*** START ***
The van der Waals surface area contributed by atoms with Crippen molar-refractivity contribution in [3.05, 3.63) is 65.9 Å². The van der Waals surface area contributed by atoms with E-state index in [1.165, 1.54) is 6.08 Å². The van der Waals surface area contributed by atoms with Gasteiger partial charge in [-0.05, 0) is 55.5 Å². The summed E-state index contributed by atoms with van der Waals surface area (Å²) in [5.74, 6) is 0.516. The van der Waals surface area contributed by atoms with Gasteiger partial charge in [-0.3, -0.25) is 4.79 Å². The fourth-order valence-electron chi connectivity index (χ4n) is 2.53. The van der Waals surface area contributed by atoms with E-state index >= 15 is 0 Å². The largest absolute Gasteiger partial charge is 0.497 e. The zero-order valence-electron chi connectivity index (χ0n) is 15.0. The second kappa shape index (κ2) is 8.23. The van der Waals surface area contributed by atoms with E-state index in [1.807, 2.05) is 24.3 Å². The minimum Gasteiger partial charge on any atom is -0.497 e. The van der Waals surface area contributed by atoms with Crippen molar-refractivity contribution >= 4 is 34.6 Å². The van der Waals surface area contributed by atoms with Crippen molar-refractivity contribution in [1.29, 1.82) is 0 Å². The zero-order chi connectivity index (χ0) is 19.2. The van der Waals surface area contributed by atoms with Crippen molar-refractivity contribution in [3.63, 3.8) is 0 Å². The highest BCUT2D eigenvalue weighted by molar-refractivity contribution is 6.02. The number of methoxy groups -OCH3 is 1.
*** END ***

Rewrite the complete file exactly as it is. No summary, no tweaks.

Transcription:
The van der Waals surface area contributed by atoms with Crippen molar-refractivity contribution in [3.05, 3.63) is 65.9 Å². The van der Waals surface area contributed by atoms with E-state index in [1.165, 1.54) is 6.08 Å². The van der Waals surface area contributed by atoms with Gasteiger partial charge in [-0.05, 0) is 55.5 Å². The summed E-state index contributed by atoms with van der Waals surface area (Å²) in [5.74, 6) is 0.516. The van der Waals surface area contributed by atoms with Gasteiger partial charge in [-0.3, -0.25) is 4.79 Å². The fourth-order valence-electron chi connectivity index (χ4n) is 2.53. The van der Waals surface area contributed by atoms with E-state index >= 15 is 0 Å². The largest absolute Gasteiger partial charge is 0.497 e. The zero-order valence-electron chi connectivity index (χ0n) is 15.0. The second kappa shape index (κ2) is 8.23. The van der Waals surface area contributed by atoms with E-state index in [1.807, 2.05) is 24.3 Å². The minimum Gasteiger partial charge on any atom is -0.497 e. The van der Waals surface area contributed by atoms with Crippen molar-refractivity contribution >= 4 is 34.6 Å². The van der Waals surface area contributed by atoms with Crippen molar-refractivity contribution in [1.29, 1.82) is 0 Å². The zero-order chi connectivity index (χ0) is 19.2. The van der Waals surface area contributed by atoms with Crippen molar-refractivity contribution in [3.63, 3.8) is 0 Å². The highest BCUT2D eigenvalue weighted by molar-refractivity contribution is 6.02. The number of methoxy groups -OCH3 is 1.